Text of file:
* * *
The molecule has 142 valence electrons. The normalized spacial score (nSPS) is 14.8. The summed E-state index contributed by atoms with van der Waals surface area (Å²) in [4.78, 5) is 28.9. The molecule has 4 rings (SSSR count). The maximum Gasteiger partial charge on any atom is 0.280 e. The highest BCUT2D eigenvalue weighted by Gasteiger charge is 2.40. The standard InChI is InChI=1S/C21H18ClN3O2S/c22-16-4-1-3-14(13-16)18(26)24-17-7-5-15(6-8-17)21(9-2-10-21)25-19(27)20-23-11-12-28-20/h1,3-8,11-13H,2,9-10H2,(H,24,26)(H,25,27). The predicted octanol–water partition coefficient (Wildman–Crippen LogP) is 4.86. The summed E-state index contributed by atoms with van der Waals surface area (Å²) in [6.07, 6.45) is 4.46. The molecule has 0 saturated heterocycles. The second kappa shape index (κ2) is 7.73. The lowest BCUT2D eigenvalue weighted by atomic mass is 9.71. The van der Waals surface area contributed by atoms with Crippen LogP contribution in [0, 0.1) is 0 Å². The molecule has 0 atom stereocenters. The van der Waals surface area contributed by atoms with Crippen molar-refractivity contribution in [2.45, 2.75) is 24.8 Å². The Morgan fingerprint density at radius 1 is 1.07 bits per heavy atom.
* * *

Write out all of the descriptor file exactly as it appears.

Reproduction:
The molecule has 142 valence electrons. The normalized spacial score (nSPS) is 14.8. The summed E-state index contributed by atoms with van der Waals surface area (Å²) in [4.78, 5) is 28.9. The molecule has 4 rings (SSSR count). The maximum Gasteiger partial charge on any atom is 0.280 e. The highest BCUT2D eigenvalue weighted by Gasteiger charge is 2.40. The standard InChI is InChI=1S/C21H18ClN3O2S/c22-16-4-1-3-14(13-16)18(26)24-17-7-5-15(6-8-17)21(9-2-10-21)25-19(27)20-23-11-12-28-20/h1,3-8,11-13H,2,9-10H2,(H,24,26)(H,25,27). The predicted octanol–water partition coefficient (Wildman–Crippen LogP) is 4.86. The summed E-state index contributed by atoms with van der Waals surface area (Å²) in [6.07, 6.45) is 4.46. The molecule has 0 saturated heterocycles. The second kappa shape index (κ2) is 7.73. The lowest BCUT2D eigenvalue weighted by atomic mass is 9.71. The van der Waals surface area contributed by atoms with Crippen LogP contribution in [0, 0.1) is 0 Å². The molecule has 0 atom stereocenters. The van der Waals surface area contributed by atoms with Crippen molar-refractivity contribution in [2.45, 2.75) is 24.8 Å². The Morgan fingerprint density at radius 1 is 1.07 bits per heavy atom.